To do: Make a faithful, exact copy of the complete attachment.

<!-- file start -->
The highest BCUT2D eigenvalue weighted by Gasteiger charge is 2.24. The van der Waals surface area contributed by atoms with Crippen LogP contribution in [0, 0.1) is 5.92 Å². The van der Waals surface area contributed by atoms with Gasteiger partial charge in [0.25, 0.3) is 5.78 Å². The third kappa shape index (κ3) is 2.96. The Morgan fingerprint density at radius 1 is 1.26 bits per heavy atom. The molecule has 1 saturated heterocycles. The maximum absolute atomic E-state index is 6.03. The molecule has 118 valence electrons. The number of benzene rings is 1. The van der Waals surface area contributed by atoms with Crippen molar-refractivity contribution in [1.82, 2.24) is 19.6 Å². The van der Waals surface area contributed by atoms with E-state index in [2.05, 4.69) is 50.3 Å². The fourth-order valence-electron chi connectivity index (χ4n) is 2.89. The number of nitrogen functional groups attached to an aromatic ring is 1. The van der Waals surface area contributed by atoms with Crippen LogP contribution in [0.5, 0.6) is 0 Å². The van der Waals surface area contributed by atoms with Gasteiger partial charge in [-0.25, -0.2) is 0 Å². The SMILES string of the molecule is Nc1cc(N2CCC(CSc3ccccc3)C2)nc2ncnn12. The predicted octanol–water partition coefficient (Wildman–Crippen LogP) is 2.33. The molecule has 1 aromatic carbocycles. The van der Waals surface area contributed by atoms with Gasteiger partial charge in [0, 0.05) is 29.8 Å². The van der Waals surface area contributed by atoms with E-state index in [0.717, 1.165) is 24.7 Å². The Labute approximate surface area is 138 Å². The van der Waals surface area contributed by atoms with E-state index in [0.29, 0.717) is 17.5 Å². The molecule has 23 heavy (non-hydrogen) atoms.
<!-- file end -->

The highest BCUT2D eigenvalue weighted by Gasteiger charge is 2.24. The van der Waals surface area contributed by atoms with Crippen LogP contribution in [0, 0.1) is 5.92 Å². The van der Waals surface area contributed by atoms with Gasteiger partial charge in [0.25, 0.3) is 5.78 Å². The third kappa shape index (κ3) is 2.96. The Morgan fingerprint density at radius 1 is 1.26 bits per heavy atom. The molecule has 1 saturated heterocycles. The maximum absolute atomic E-state index is 6.03. The molecule has 118 valence electrons. The number of benzene rings is 1. The van der Waals surface area contributed by atoms with Crippen molar-refractivity contribution in [1.82, 2.24) is 19.6 Å². The van der Waals surface area contributed by atoms with E-state index in [2.05, 4.69) is 50.3 Å². The fourth-order valence-electron chi connectivity index (χ4n) is 2.89. The number of nitrogen functional groups attached to an aromatic ring is 1. The van der Waals surface area contributed by atoms with Crippen LogP contribution in [0.5, 0.6) is 0 Å². The van der Waals surface area contributed by atoms with Gasteiger partial charge in [-0.25, -0.2) is 0 Å². The SMILES string of the molecule is Nc1cc(N2CCC(CSc3ccccc3)C2)nc2ncnn12. The predicted octanol–water partition coefficient (Wildman–Crippen LogP) is 2.33. The molecule has 1 aromatic carbocycles. The van der Waals surface area contributed by atoms with Gasteiger partial charge in [0, 0.05) is 29.8 Å². The van der Waals surface area contributed by atoms with E-state index in [0.717, 1.165) is 24.7 Å². The Labute approximate surface area is 138 Å². The van der Waals surface area contributed by atoms with E-state index in [0.29, 0.717) is 17.5 Å². The molecule has 23 heavy (non-hydrogen) atoms.